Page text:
Your role in Scuttle Buggery is that of of a lowly beetle, trudging through a grimy, moth-infested world stitched together from burnt paper and rusty typewriter parts. Your burden is to find drops of oil and liquor near the discarded musty bottles from which they spew, and push them into the appropriate drains. Steer your filth-ridden insect avatar with the arrow keys. Hold [space] for a burst of speed and tap [space] to shove a nearby droplet into the distance. You win when you've deposited enough of the right substances into the right drains. You lose when you run out of time, or when you've accidentally filled a drain with too much of the wrong kind of liquid. And that is when a clockwork skeleton wearing a top hat comes out to mock you.
Scuttle Buggery is a depressing game, not least because of the melancholy and vengeful soundtrack. But also because of the other beetles who, like the callous grinning back-stabbers who make up your real-life social circle, make it their mission to interfere with you at every turn. Too often, once you've finally stuck together a satisfactory bubble of absinthe and lined up a straight shot to the absinthe drain, a dumbly enthusiastic ladybug will mug you and knock your loot into a corner. It's a shame there's no "murder" button.
So in this fashion, you make tidy your own insignificant corner of a forgotten and decrepit place. Like your everlasting tears, you wipe away the poisons, though you can never truly erase the stains they left. Are you making a difference? Does the slow morphine drip of incremental achievement justify the loss of a few precious moments of your time upon this earth? The answer, of course, is "no."
Analysis: Scuttle Buggery is an advergame for the newest album from gothic rock band Johnny Hollow, and most likely another creation from one of its band members, Vincent Marcone (A Murder of Scarecrows). Though he's done such a wonderful job of blending game, music, and visual design, it's hard to tell where the game ends and the promotional website begins. Even the tutorial is baked right into the home page, and beating levels in the game unlocks tracks from the song list for you to sample.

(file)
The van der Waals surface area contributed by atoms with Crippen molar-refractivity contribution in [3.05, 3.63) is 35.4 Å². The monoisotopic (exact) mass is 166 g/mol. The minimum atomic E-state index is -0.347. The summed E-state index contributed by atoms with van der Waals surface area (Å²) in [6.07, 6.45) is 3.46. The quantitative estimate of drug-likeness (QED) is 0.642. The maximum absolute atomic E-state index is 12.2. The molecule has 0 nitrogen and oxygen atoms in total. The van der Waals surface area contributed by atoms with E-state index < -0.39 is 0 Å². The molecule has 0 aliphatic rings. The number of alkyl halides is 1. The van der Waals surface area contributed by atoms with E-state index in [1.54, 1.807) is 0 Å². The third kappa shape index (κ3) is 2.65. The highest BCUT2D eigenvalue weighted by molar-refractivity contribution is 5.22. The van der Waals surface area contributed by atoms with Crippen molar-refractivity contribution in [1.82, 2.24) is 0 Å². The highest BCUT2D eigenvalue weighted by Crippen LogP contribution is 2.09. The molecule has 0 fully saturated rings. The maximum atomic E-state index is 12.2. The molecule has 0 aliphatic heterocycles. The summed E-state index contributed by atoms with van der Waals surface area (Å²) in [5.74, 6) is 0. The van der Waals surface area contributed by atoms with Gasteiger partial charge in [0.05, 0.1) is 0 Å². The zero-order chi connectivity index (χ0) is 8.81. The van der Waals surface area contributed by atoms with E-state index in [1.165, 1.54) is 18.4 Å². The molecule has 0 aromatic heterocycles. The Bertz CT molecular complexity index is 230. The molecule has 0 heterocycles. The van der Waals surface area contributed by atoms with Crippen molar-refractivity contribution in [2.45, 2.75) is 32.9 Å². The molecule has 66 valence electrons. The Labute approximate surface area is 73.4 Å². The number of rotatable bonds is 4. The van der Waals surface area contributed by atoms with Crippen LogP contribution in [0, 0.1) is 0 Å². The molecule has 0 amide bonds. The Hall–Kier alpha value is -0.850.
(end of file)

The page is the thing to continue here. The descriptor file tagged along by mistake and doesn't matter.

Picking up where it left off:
The artwork is sumptuously detailed, perfectly matched to the music, full of decadent textures and decay. The liquid transparency effects are especially noteworthy, but everything, right down to the creepy flutter of a moth's wings, has been rendered with sickly beauty and realism. If your beetle's controls are a little stiff, it can be excused due to the convincing bug-like way in which he moves.
The actual gameplay is pretty decent, with a few caveats. The liquids you must push around can be very close in color, to the point where you can't tell whether you're looking at a tan droplet or a black one, if they're both sitting on a dark surface. Drops get hung up too easily on corners. And some levels are difficult to the point of agony. If you get stuck on a particular challenge, you'll have to hear the same lyrics every time you restart, which can get annoying no matter how darkly poignant the poetry is. I hope you like track 6, "boogeyman", because you'll be hearing it a lot. Finally, the initial load time is excessive, even for this level of audio/visual polish.
But in the end, this is how an advergame should be — uniquely tailored to the mood and intention of its product, and entertaining in its own right. Let it soothe your wretched soul, if only for a moment.
Cheers to Toby for submitting the link to this one! =)